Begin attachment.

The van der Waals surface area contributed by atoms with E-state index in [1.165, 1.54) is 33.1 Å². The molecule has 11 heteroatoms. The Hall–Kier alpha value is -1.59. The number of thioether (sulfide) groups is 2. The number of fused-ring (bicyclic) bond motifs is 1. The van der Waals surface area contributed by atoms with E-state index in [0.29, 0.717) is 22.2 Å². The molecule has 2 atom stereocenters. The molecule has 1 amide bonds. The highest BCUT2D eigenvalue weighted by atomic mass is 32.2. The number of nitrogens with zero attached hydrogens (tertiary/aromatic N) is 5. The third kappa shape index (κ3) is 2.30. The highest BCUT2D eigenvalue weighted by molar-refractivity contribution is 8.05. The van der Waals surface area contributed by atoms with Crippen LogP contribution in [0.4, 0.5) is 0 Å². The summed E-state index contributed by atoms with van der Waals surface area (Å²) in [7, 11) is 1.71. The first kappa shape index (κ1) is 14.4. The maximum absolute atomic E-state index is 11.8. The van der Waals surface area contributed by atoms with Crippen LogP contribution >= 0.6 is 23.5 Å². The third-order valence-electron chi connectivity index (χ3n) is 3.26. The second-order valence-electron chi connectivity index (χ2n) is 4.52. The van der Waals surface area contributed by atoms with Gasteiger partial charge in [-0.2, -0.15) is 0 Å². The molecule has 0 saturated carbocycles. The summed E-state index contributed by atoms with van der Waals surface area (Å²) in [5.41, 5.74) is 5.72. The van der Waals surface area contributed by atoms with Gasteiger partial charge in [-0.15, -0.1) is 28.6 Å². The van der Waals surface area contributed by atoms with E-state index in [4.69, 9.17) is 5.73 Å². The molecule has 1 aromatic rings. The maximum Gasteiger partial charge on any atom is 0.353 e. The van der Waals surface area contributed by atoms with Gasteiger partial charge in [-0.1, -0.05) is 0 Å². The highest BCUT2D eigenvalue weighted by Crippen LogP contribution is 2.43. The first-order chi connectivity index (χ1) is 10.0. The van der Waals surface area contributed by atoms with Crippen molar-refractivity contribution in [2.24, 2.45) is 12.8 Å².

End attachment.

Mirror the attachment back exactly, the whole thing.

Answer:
The van der Waals surface area contributed by atoms with E-state index in [1.165, 1.54) is 33.1 Å². The molecule has 11 heteroatoms. The Hall–Kier alpha value is -1.59. The number of thioether (sulfide) groups is 2. The number of fused-ring (bicyclic) bond motifs is 1. The van der Waals surface area contributed by atoms with E-state index in [0.29, 0.717) is 22.2 Å². The molecule has 2 atom stereocenters. The molecule has 1 amide bonds. The highest BCUT2D eigenvalue weighted by atomic mass is 32.2. The number of nitrogens with zero attached hydrogens (tertiary/aromatic N) is 5. The third kappa shape index (κ3) is 2.30. The highest BCUT2D eigenvalue weighted by molar-refractivity contribution is 8.05. The van der Waals surface area contributed by atoms with Crippen LogP contribution in [0.4, 0.5) is 0 Å². The summed E-state index contributed by atoms with van der Waals surface area (Å²) in [7, 11) is 1.71. The first kappa shape index (κ1) is 14.4. The maximum absolute atomic E-state index is 11.8. The van der Waals surface area contributed by atoms with Crippen LogP contribution >= 0.6 is 23.5 Å². The third-order valence-electron chi connectivity index (χ3n) is 3.26. The second-order valence-electron chi connectivity index (χ2n) is 4.52. The van der Waals surface area contributed by atoms with Gasteiger partial charge in [-0.2, -0.15) is 0 Å². The molecule has 0 saturated carbocycles. The summed E-state index contributed by atoms with van der Waals surface area (Å²) in [5.41, 5.74) is 5.72. The van der Waals surface area contributed by atoms with Gasteiger partial charge in [-0.15, -0.1) is 28.6 Å². The van der Waals surface area contributed by atoms with E-state index in [4.69, 9.17) is 5.73 Å². The molecule has 1 aromatic rings. The maximum Gasteiger partial charge on any atom is 0.353 e. The van der Waals surface area contributed by atoms with Gasteiger partial charge in [-0.1, -0.05) is 0 Å². The highest BCUT2D eigenvalue weighted by Crippen LogP contribution is 2.43. The first-order chi connectivity index (χ1) is 10.0. The van der Waals surface area contributed by atoms with Crippen molar-refractivity contribution in [2.24, 2.45) is 12.8 Å².